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Improving Efficiency, Extending the Maximum Load Limit and Characterizing the Control-Related Problems Associated With Higher Loads in a 6-Cylinder Heavy-Duty Natural Gas Engine

[+] Author Affiliations
Mehrzad Kaiadi, Per Tunestal, Bengt Johansson

Lund University, Lund, Sweden

Paper No. ICEF2010-35012, pp. 885-892; 8 pages
  • ASME 2010 Internal Combustion Engine Division Fall Technical Conference
  • ASME 2010 Internal Combustion Engine Division Fall Technical Conference
  • San Antonio, Texas, USA, September 12–15, 2010
  • Conference Sponsors: Internal Combustion Engine Division
  • ISBN: 978-0-7918-4944-6 | eISBN: 978-0-7918-3882-2
  • Copyright © 2010 by ASME


High EGR rates combined with turbocharging has been identified as a promising way to increase the maximum load and efficiency of heavy duty spark ignition Natural Gas engines. With stoichiometric conditions a three way catalyst can be used which means that regulated emissions can be kept at very low levels. Most of the heavy duty NG engines are diesel engines which are converted for SI operation. These engine’s components are in common with the diesel-engine which put limits on higher exhaust gas temperature. The engines have lower maximum load level than the corresponding diesel engines. This is mainly due to the lower density of NG, lower compression ratio and limits on knocking and also high exhaust gas temperature. They also have lower efficiency due to mainly the lower compression ratio and the throttling losses. However performing some modifications on the engines such as redesigning the engine’s piston in a way to achieve higher compression ratio and more turbulence, modifying EGR system and optimizing the turbocharging system will result in improving the overall efficiency and the maximum load limit of the engine. This paper presents the detailed information about the engine modifications which result in improving the overall efficiency and extending the maximum load of the engine. Control-related problems associated with the higher loads are also identified and appropriate solutions are suggested.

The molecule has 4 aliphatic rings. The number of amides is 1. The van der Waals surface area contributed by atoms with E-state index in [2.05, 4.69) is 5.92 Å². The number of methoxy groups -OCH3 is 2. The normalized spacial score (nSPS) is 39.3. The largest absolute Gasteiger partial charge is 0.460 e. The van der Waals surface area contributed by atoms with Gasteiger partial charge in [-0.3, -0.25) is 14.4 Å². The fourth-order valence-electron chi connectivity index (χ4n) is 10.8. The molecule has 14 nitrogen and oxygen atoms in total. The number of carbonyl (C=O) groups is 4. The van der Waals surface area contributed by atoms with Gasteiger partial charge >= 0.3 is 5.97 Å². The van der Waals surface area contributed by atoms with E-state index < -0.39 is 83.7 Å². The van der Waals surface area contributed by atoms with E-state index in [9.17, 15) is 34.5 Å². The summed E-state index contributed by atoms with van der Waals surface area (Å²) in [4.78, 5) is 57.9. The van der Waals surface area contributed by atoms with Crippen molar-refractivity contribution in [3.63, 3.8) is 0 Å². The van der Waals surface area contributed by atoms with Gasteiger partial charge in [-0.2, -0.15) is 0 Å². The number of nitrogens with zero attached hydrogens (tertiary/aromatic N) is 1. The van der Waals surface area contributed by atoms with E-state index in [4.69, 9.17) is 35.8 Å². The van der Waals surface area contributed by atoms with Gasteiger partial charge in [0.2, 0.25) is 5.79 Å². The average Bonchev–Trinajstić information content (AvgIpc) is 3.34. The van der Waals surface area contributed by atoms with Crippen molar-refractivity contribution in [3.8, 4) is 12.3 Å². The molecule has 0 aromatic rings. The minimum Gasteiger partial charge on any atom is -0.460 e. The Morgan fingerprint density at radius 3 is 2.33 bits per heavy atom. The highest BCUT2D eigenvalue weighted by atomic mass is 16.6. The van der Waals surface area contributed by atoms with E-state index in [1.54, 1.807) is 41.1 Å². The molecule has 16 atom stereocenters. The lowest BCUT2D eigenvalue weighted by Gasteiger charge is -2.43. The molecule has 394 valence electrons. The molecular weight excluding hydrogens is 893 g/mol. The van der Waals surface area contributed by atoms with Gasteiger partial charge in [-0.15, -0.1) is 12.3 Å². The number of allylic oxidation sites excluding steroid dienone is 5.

Copyright © 2010 by ASME



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